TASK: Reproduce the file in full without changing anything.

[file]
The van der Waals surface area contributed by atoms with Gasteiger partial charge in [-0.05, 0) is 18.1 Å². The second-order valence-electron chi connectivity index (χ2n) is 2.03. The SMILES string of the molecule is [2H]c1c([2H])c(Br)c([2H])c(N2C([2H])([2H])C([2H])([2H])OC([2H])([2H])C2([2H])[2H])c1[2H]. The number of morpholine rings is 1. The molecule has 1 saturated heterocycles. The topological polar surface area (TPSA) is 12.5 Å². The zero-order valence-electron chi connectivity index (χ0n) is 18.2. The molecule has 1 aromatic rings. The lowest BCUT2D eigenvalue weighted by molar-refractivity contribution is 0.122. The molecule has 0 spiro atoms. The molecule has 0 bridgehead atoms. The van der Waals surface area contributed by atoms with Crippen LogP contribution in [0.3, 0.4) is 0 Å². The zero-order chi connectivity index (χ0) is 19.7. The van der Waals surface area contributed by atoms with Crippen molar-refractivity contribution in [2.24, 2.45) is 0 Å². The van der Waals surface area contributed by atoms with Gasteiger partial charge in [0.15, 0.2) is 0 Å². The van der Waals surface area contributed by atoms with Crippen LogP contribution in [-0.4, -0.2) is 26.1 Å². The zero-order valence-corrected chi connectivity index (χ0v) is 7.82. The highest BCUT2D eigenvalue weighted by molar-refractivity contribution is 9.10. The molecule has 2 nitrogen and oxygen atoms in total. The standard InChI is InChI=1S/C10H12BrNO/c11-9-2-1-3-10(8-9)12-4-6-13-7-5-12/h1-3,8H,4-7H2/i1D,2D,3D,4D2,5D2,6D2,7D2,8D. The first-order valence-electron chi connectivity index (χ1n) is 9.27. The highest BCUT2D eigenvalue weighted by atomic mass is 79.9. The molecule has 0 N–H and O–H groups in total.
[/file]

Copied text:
The van der Waals surface area contributed by atoms with Gasteiger partial charge in [-0.05, 0) is 18.1 Å². The second-order valence-electron chi connectivity index (χ2n) is 2.03. The SMILES string of the molecule is [2H]c1c([2H])c(Br)c([2H])c(N2C([2H])([2H])C([2H])([2H])OC([2H])([2H])C2([2H])[2H])c1[2H]. The number of morpholine rings is 1. The molecule has 1 saturated heterocycles. The topological polar surface area (TPSA) is 12.5 Å². The zero-order valence-electron chi connectivity index (χ0n) is 18.2. The molecule has 1 aromatic rings. The lowest BCUT2D eigenvalue weighted by molar-refractivity contribution is 0.122. The molecule has 0 spiro atoms. The molecule has 0 bridgehead atoms. The van der Waals surface area contributed by atoms with Crippen LogP contribution in [0.3, 0.4) is 0 Å². The zero-order chi connectivity index (χ0) is 19.7. The van der Waals surface area contributed by atoms with Crippen molar-refractivity contribution in [2.24, 2.45) is 0 Å². The van der Waals surface area contributed by atoms with Gasteiger partial charge in [0.15, 0.2) is 0 Å². The van der Waals surface area contributed by atoms with Crippen LogP contribution in [-0.4, -0.2) is 26.1 Å². The zero-order valence-corrected chi connectivity index (χ0v) is 7.82. The highest BCUT2D eigenvalue weighted by molar-refractivity contribution is 9.10. The molecule has 2 nitrogen and oxygen atoms in total. The standard InChI is InChI=1S/C10H12BrNO/c11-9-2-1-3-10(8-9)12-4-6-13-7-5-12/h1-3,8H,4-7H2/i1D,2D,3D,4D2,5D2,6D2,7D2,8D. The first-order valence-electron chi connectivity index (χ1n) is 9.27. The highest BCUT2D eigenvalue weighted by atomic mass is 79.9. The molecule has 0 N–H and O–H groups in total.